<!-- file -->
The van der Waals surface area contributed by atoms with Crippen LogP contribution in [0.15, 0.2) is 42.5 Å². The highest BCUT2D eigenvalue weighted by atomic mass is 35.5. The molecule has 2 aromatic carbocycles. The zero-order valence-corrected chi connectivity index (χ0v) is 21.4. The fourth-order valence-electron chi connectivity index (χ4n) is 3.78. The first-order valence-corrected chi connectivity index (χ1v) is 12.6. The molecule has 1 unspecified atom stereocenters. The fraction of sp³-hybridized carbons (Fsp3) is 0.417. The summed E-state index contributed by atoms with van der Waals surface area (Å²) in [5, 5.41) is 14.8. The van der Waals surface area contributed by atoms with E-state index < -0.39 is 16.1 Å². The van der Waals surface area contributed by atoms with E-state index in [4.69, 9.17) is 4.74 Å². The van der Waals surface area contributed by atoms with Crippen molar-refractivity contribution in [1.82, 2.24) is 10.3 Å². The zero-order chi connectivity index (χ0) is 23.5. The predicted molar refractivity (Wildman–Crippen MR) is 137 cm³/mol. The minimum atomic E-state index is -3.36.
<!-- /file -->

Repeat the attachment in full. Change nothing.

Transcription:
The van der Waals surface area contributed by atoms with Crippen LogP contribution in [0.15, 0.2) is 42.5 Å². The highest BCUT2D eigenvalue weighted by atomic mass is 35.5. The molecule has 2 aromatic carbocycles. The zero-order valence-corrected chi connectivity index (χ0v) is 21.4. The fourth-order valence-electron chi connectivity index (χ4n) is 3.78. The first-order valence-corrected chi connectivity index (χ1v) is 12.6. The molecule has 1 unspecified atom stereocenters. The fraction of sp³-hybridized carbons (Fsp3) is 0.417. The summed E-state index contributed by atoms with van der Waals surface area (Å²) in [5, 5.41) is 14.8. The van der Waals surface area contributed by atoms with E-state index < -0.39 is 16.1 Å². The van der Waals surface area contributed by atoms with E-state index in [4.69, 9.17) is 4.74 Å². The van der Waals surface area contributed by atoms with Crippen molar-refractivity contribution in [1.82, 2.24) is 10.3 Å². The zero-order chi connectivity index (χ0) is 23.5. The predicted molar refractivity (Wildman–Crippen MR) is 137 cm³/mol. The minimum atomic E-state index is -3.36.